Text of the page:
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Subject: RE: Guitar scale length dilemma,suggestions?
From: Bee-dubya-ell
Date: 04 Mar 05 - 12:41 AM

Gibson is about the only "name" brand guitar with much in the way of 24 3/4" scale necks. Most Gibson "slope-shouldered" dreadnoughts like the J-45 are 24 3/4". The "square-shouldered" models like the Hummingbird are 25 1/2". Some of the smaller-bodied "L" series guitars are 24 3/4", but not all of them. GUEST in the post above this one is an arsehole.


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Subject: RE: Guitar scale length dilemma,suggestions?
From: GUEST,Hess
Date: 04 Mar 05 - 01:02 AM

Tried the 3/4 Martin (no - not the'backpacker'), but much refer the Baby Taylor - very sparce no frills look, but feels very 'alive' - all a matter of personal taste I guess!! Makes for a lovely travel guitar too, and not too expensive.
Hess


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Subject: RE: Guitar scale length dilemma,suggestions?
From: Grab
Date: 04 Mar 05 - 12:42 PM

I don't think Lowdens have an over-long scale, Eleanor. 25 5/8" is slightly longer than standard, but not by much. Guitars with a 14-fret join are often 25 1/2" IIRC, so there's not much in it. But fitting the instrument to the player is always the key, so whether or not it's a "normal" size, "normal" is too long for your hands. :-/

If you like the Lowden sound, maybe the S size would suit you better? 630mm scale equates to a gnat's whisker over 24 3/4". And you'd still have the same kind of Lowden sound that you've enjoyed on the O12. Lowdens come up on Ebay occasionally. You could also join the Cult of Lowden group on Yahoo - they may be able to advise something to help with your O12, or they may know of an S for sale somewhere.

Link to Cult of Lowden group

Another thought. The CoL members recommended Newtone strings for Lowdens, so I've used them for a while and they sound great. They're also slightly lower tension than other strings, so that could help per JohnInKansas's suggestion.

Graham.


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Subject: RE: Guitar scale length dilemma,suggestions?
From: Richard Bridge
Date: 04 Mar 05 - 01:00 PM

The Big Baby Taylor is not quite full size, (I think it's 15 16ths size) so it may be convenient to play, but I hate the sound.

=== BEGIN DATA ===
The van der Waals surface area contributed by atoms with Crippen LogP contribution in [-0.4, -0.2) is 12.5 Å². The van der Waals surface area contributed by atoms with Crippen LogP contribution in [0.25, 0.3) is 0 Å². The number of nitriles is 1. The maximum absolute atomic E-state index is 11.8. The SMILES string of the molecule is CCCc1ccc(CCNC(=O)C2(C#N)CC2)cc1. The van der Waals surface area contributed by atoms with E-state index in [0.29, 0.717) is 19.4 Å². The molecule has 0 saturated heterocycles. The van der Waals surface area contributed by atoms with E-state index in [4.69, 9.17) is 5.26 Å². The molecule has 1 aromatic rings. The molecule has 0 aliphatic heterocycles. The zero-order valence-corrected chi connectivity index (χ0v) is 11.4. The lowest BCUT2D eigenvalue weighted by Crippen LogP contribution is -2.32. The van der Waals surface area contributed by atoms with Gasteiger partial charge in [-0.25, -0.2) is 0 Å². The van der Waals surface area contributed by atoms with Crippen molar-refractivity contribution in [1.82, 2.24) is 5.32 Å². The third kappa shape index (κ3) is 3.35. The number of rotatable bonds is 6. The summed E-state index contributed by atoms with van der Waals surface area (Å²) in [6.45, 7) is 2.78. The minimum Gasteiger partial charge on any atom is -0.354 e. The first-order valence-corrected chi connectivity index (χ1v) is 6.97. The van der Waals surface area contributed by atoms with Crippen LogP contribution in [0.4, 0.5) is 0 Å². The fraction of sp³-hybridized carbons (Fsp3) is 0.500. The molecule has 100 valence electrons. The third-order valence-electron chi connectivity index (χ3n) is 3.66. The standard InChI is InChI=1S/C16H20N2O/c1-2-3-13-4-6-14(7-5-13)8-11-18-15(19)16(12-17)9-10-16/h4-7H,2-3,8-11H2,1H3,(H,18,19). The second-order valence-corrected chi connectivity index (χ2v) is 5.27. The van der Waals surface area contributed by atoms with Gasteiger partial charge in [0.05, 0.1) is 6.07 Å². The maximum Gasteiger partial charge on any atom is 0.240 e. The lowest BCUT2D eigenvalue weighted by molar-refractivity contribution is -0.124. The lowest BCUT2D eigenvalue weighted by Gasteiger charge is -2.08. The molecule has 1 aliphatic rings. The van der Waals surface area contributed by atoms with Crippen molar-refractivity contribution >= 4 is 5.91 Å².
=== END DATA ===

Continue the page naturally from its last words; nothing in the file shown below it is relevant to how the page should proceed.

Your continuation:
The Lowden has a particular sound, and although I like the Gibsons just as well, their sound is very different. I think I would say to go for the sound above all.

There are a lot of 24 7/8 scales out there - one of my favourites is my Mugen (think "Daion") THE '78 which has that length, and quite a few Martin clones use it too (although for example a Martin OM1 is 25 1/2). It also has a big boom that suits open tunings, with some suggestions of the Lowden "big bell". You will get one without huge expense if you lurk ebay (worldwide) looking for a Daion Mugen or Yamaki THE '78.


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Subject: RE: Guitar scale length dilemma,suggestions?
From: M.Ted
Date: 04 Mar 05 - 01:16 PM

I am not sure why you think the GUEST is a--well-whatever--I am inclinde to agree with the thought--

Over the years, I have had quite a number of adult students who bought guitars on someone else's recommendation, rather than because it made them happy--Eleanor's problem may not actually be caused by the length of the scale, but, whatever the reason, she just isn't comfortable playing the thing--

There are a lot of other guitars out there, and it can be a lot of fun finding the one that's right, even if it doesn't happen to be a Lowden--


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Subject: RE: Guitar scale length dilemma,suggestions?
From: eleanor c
Date: 04 Mar 05 - 01:51 PM

Dear all,
Many many thanks for all your generous advice which I have only just begun to research and digest.

I think the GUEST who criticized my original choice has got a point!! I bought the Lowden solely on its quality of sound, thinking I'd get used to its big neck as I became a better player. I did improve and I did get used to its neck, but that doesn't mean a neck better suited to my hand isn't going to make my playing improve further!! My middle finger, for example, is the same size as a lot of mens' fourth finger, so it has to make a difference.

The short scale guitar on which I made this discovery is now mine, it's a dirt cheap Chinese Lamaq that I got for travelling, and I can play it much better than the big Lowden. It sounds inferior of course ( still good for the piffling price) so I'm after a posh equivalent.

I will make sure & try each model that you guys kindly suggest, should make a pleasant few days' work!

John in Kansas - the Capo is on! Thanks ----good idea


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Subject: RE: Guitar scale length dilemma,suggestions?
From: John Hardly
Date: 04 Mar 05 - 02:03 PM

John In Kansas' idea is a really good one, though, at some point you may run out of frets -- especially if you already capo up for singing.

I think that you have your finger on the problem -- shorter scale guitars are usually quieter than their longer scale counterparts.

Interesting thing happened to me though. I have an HD28 that is VERY loud, and a Gibson LG2 that is on the quiet side. I decided to take the Gibson to a very loud jam. It did have new medium strings on it, but I was quite surprised at the number of compliments I got on the sound of it. Others were obviously hearing it quite well.